Forty-eight years to the day after David Bowie’s first single ‘Rubber Band‘ was released (??!!), and the crude complex is being stretched to the downside once more ahead of weekly inventory data.
Last night’s API report yielded a surprise 1.6 million barrel build to crude stockpiles, usurping expectations ahead of today’s EIA weekly report. A modest draw is expected from today’s report as refiners continue to return from maintenance; correspondingly a solid build to gasoline stocks is also in the mix.
It’s like our Christmases all come at once on Friday, with the double-whammy of Nonfarm payrolls and the OPEC meeting. The gang is starting to arrive in Vienna, with the usual ratcheting up of rhetoric hitting the news wires. Saudi oil minister Ali al-Naimi appears to be his usual prickly self; we’d be worried if it was any other way.
There’s an interesting piece in the Wall Street Journal today addressing the current oversupplied nature of the global crude market, although it is fairly dismissive that global inventories are getting full, pointing to the current structure of the futures curve for evidence.
The claim that near-term prices are not low enough to incentivize floating storage is legitimate, but it doesn’t explain away the current reality in the Gulf of Mexico: 51 vessels carrying around 38 million barrels of crude are sat waiting to discharge as of yesterday (h/t ClipperData). Nor does it explain the idling ships seen across the world recently, from Singapore to China to the Arab Gulf.
All the while, total US crude inventories sit at 488.2 million barrels, 105 million barrels higher than this time last year, and 2.7 million barrels shy of the all-time record of 490.9 mn barrels set earlier in the year. Mamma mia, that’s a spicy meatball of a level: Related: Saudi Cash Crisis Intensifies As Interbank Rates Soar
(psst….don’t forget we also have 695 million barrels stored in the strategic petroleum reserve, which equals 137 days of net petroleum imports – although the Senate and House of Representatives agreed on a deal yesterday to sell 66 million barrels of it from 2023 to 2025 to raise funds).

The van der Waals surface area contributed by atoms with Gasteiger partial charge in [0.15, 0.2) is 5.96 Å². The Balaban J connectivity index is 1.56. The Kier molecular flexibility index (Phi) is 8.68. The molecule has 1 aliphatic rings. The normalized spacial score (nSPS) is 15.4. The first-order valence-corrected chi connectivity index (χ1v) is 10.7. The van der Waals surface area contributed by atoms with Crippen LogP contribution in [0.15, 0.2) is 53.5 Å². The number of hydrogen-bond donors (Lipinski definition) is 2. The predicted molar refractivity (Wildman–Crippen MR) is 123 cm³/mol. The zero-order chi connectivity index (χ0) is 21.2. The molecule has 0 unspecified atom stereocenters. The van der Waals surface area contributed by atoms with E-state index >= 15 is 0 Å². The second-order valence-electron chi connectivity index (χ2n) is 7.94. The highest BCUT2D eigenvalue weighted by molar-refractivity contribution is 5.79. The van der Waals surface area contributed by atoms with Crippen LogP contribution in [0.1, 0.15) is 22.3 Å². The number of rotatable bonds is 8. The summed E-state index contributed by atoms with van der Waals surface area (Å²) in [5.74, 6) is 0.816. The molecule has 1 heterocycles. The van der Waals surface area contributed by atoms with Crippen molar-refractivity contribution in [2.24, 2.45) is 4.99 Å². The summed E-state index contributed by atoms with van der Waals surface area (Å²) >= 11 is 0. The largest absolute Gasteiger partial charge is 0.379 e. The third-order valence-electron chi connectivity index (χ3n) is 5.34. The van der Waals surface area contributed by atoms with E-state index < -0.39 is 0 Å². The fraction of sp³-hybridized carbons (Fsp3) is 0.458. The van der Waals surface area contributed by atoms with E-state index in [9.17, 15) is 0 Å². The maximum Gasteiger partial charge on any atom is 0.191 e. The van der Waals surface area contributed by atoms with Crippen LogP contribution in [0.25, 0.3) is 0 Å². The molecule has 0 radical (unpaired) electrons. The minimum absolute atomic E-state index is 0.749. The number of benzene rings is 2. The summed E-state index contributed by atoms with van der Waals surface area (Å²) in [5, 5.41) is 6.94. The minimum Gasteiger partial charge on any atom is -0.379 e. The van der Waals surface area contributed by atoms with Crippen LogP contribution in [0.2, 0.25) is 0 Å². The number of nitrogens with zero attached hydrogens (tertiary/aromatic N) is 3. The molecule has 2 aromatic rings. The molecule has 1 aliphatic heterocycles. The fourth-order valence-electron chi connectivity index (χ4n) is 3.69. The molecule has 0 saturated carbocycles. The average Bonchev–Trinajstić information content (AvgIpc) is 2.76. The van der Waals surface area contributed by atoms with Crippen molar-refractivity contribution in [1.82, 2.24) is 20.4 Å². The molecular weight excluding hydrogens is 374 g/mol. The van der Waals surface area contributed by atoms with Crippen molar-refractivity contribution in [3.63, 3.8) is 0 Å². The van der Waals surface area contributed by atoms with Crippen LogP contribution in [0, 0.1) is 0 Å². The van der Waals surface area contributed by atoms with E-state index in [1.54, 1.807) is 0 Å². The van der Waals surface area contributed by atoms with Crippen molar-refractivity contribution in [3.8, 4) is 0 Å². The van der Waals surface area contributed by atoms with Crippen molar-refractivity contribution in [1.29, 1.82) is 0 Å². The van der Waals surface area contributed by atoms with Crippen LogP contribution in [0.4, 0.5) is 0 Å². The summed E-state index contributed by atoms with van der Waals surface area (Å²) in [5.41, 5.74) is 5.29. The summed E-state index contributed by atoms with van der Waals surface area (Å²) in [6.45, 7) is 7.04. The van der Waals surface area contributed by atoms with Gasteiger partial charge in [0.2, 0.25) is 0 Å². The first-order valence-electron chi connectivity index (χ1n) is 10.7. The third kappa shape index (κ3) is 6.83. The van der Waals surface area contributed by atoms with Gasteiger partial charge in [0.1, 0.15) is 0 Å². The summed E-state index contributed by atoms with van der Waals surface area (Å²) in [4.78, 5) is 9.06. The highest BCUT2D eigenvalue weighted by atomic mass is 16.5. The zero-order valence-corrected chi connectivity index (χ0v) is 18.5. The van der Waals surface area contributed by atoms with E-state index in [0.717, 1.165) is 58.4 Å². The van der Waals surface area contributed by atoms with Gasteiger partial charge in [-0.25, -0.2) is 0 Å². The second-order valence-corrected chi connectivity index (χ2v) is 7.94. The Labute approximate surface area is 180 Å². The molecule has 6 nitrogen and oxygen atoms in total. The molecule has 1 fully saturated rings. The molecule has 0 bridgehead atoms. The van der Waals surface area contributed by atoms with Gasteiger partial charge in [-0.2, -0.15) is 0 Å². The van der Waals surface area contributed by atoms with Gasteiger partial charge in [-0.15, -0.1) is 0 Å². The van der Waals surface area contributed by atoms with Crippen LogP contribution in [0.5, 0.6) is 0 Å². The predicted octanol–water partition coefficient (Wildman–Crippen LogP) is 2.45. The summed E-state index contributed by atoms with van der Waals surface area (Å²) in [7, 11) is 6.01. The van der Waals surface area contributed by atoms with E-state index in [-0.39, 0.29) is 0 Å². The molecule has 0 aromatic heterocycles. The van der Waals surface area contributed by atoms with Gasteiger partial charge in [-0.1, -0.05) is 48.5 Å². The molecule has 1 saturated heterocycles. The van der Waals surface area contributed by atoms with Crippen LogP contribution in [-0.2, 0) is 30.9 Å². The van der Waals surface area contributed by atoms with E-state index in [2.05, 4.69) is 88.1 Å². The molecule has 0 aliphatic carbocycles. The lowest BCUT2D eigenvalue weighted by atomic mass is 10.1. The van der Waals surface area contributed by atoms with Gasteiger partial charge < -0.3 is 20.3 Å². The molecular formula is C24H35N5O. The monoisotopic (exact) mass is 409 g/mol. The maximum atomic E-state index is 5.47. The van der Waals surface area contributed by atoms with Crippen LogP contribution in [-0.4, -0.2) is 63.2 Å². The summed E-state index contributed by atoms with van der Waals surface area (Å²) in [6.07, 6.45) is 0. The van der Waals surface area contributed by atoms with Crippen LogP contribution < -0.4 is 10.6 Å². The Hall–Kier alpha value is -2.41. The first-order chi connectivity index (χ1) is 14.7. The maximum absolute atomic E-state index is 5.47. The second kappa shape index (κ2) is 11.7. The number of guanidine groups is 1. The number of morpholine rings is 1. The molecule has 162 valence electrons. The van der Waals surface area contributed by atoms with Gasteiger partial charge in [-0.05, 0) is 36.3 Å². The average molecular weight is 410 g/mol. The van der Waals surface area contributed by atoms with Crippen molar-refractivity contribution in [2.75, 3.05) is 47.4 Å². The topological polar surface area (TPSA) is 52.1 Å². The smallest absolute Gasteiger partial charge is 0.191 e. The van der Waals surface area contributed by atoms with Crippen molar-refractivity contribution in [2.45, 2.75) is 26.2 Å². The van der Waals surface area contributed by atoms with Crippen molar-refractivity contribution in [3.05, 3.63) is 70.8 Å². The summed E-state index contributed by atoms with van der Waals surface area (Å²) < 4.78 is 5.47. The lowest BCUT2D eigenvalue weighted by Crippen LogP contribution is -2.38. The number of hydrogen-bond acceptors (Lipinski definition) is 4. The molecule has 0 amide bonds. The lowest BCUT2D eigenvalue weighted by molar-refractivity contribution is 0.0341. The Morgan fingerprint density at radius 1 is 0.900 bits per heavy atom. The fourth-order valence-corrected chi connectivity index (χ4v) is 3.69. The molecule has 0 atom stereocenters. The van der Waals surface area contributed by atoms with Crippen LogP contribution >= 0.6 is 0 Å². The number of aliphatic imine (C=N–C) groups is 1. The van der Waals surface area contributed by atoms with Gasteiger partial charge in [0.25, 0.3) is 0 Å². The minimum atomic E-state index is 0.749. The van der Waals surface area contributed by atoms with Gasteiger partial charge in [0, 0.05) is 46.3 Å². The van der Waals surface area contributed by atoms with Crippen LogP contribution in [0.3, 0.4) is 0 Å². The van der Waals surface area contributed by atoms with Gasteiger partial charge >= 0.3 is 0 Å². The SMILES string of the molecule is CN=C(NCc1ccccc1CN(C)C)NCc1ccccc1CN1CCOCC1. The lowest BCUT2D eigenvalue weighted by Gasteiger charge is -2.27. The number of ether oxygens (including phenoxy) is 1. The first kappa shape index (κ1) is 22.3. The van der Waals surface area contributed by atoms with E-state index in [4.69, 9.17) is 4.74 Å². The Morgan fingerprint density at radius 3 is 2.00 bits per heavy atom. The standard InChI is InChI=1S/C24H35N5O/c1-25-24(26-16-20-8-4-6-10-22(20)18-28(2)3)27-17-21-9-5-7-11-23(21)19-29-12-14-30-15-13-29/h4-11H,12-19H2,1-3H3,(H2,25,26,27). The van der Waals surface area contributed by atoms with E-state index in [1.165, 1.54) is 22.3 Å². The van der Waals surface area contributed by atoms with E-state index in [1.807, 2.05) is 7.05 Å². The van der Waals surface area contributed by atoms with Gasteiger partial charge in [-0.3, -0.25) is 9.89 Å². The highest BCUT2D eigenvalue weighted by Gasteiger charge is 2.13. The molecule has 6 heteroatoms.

From one downbeat market to another, we take a look at Asian spot LNG prices. Lest we forget, Asia accounts for ~75% of the global LNG market, with Japan and South Korea accounting for 50% of the global market between them. Hence, as demand growth slows in this key region just as supply capacity additions come to market (from Angola to Australia, and not forgetting the US), prices have tumbled a further 25% this year to $7.40/MMBtu currently. Related: Can We Blame Hedge Funds For Low Oil Prices?
This is after already dropping a whopping 45% last year. Spot prices could fall to $5.70 next year, as further supply additions come online.
Taking a look at overnight action on the economic data front, and preliminary Eurozone inflation for November has disappointed, coming in at 0.1% (YoY), below consensus of 0.2%. Core inflation also disappointed, coming in at 0.9% (versus 1.1% expected). This preempts tomorrow’s European Central Bank meeting, and the likely announcement of further stimulus measures.
Onto the US, and the thunder-stealer from Nonfarm Friday (aka the ADP report) showed job creation of 217,000, last month, some 27,000 better than the consensus. Other than that, there is a bit of a pause in the beginning-of-the-month data dump, with just the excitingly-named Beige book out later today. Inbetwixt then and now, dollar strength may be stoked by Fed head honcho Janet Yellen speaking – and of course, our dearly beloved EIA report.
Given dollar strength and an impending bearish inventory report, the crude complex is looking lower once more.
Finally, we take a look at things that are never gonna happen via Venezuela’s President, Nicolas Maduro. He wins the prize for the quote of the day, saying ‘the hour has come to put the oil market in order‘, confirming that Venezuela are to push for a 5% output cut from Friday’s OPEC meeting. Don’t hold your breath.
By Matt Smith
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